Hawksbill Crag By gravel road we rise four miles into Ozark bluff. Our truck hugs the slant of timber line thin as a pencil streak. At Hawksbill Crag, we tramp thousands of feet above shaggy pine and the thumb of Jehovah. I clutch a walking stick, while you slide to the edge of the bluff […]
The tree house he built, the smell of a grass fire’s smoke and vanilla, and camping. It’s Father’s Day in this poem about memories.
“Engaging your senses with something can alter everything you thought you understood,” says photographer and artist Kelle Sauer.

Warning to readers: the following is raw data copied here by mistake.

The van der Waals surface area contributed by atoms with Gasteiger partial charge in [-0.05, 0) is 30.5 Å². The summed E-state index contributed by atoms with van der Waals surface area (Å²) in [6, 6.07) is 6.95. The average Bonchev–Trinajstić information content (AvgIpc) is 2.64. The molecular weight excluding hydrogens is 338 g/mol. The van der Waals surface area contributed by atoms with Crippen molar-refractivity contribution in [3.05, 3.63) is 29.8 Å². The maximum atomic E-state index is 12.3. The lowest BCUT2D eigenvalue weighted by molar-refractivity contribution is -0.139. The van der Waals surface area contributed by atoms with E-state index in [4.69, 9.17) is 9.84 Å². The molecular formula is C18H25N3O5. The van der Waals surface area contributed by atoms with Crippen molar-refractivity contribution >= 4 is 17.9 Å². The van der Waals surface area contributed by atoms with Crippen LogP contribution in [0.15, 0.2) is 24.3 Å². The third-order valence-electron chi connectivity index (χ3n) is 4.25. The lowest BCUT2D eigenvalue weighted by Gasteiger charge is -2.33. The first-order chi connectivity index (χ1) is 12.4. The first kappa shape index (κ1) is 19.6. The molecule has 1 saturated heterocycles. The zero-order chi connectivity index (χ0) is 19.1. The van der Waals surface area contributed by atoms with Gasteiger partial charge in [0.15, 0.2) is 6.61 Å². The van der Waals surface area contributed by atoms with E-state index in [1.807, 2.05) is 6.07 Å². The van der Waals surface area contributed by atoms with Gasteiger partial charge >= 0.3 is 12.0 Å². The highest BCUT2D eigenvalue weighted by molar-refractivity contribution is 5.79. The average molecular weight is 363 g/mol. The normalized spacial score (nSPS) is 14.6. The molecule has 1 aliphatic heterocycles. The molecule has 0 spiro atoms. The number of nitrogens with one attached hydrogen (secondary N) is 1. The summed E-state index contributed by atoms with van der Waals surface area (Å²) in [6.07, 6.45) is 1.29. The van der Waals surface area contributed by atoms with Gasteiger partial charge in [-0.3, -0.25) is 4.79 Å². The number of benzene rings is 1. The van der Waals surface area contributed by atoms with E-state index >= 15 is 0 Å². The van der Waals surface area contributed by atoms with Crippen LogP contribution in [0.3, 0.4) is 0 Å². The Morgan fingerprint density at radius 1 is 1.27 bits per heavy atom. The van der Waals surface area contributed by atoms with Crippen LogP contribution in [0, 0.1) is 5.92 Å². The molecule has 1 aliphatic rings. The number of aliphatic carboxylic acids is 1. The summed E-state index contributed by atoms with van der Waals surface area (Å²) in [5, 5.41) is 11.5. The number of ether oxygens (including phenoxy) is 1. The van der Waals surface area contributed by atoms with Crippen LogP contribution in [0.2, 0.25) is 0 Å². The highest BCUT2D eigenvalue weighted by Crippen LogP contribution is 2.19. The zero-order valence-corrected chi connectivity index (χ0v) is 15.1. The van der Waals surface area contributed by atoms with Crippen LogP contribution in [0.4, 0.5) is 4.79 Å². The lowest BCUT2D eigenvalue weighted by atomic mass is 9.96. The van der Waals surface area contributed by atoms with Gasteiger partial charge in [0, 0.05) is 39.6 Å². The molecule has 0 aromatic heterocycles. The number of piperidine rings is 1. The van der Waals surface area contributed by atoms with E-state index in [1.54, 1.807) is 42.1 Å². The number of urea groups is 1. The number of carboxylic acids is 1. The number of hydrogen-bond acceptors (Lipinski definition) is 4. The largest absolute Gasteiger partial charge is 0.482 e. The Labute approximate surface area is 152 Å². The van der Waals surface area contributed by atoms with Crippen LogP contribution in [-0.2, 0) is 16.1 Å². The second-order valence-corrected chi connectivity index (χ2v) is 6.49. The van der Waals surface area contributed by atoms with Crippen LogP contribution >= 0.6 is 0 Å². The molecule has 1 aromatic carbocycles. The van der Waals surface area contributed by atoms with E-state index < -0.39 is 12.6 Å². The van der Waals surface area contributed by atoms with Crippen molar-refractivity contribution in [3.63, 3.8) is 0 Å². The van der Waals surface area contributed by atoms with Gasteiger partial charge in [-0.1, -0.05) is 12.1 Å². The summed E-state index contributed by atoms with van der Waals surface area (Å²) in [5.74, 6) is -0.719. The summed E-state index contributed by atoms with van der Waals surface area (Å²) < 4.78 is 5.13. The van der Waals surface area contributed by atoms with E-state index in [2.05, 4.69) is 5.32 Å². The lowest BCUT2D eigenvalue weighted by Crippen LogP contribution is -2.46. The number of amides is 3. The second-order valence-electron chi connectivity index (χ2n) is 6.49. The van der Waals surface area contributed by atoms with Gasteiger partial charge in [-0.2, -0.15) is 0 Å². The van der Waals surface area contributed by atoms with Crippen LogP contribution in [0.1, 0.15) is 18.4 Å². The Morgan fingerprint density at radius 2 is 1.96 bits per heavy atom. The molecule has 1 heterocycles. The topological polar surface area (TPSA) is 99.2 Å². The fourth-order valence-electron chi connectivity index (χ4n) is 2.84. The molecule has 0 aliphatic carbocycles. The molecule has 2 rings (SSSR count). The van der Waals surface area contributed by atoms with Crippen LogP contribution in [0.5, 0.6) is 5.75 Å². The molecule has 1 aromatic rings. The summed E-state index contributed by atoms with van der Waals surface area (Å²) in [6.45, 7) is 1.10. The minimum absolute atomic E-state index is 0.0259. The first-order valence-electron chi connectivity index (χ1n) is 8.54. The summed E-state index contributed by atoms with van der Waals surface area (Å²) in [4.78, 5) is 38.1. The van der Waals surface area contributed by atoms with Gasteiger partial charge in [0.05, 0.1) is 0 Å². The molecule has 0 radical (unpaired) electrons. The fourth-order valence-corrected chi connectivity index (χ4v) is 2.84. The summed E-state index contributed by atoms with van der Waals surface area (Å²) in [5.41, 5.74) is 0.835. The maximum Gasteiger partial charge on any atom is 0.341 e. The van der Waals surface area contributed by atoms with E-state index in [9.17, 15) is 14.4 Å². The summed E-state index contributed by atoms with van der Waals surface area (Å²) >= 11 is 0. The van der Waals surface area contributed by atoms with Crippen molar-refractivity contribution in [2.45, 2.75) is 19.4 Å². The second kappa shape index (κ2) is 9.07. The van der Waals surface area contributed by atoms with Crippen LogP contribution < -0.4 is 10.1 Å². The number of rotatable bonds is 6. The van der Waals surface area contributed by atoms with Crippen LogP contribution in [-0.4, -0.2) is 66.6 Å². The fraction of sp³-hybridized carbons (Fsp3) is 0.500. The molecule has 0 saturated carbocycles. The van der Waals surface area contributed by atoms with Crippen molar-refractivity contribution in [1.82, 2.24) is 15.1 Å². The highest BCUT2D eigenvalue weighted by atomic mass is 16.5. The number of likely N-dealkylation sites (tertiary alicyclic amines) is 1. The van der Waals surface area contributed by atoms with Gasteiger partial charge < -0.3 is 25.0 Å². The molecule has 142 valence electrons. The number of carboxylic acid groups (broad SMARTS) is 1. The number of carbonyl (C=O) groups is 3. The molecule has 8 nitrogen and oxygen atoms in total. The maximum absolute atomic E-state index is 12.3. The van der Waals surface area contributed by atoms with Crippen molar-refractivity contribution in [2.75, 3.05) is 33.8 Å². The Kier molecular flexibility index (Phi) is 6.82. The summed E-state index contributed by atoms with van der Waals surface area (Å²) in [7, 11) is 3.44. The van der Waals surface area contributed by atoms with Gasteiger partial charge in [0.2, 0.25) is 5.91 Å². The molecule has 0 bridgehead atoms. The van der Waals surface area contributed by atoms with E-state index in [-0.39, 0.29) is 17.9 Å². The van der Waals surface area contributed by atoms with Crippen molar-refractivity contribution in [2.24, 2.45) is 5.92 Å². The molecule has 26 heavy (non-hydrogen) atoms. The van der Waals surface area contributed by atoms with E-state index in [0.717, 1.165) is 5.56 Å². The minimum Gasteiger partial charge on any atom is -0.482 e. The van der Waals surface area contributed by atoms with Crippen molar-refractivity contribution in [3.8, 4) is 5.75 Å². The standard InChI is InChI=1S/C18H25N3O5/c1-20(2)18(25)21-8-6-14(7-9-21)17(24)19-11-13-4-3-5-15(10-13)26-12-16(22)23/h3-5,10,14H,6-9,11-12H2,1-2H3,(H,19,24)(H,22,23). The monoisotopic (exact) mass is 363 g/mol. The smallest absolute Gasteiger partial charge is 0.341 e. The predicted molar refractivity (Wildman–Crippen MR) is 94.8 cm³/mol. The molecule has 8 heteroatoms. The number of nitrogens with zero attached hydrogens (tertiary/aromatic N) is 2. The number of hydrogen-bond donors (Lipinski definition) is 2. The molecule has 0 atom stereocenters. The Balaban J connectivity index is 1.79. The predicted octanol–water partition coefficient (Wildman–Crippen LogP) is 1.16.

Using the image of a tree at its center, “Back” places the poet’s life in relation to part of our world. Not just any tree poem, this one creates an interplay between nature and memory and personal directions.
A walk to a small secret place becomes a chance to climb—literally and metaphorically.
Forget about typical gifts. This couple did something amazing.
What happens when one woman decides to sit with the squirrels, in a year-long experiment posed by Merkel’s book on simplicity? It all starts in the woods.
One woman, millions of trees planted. How did Wangari Maathai do it? She inspired others.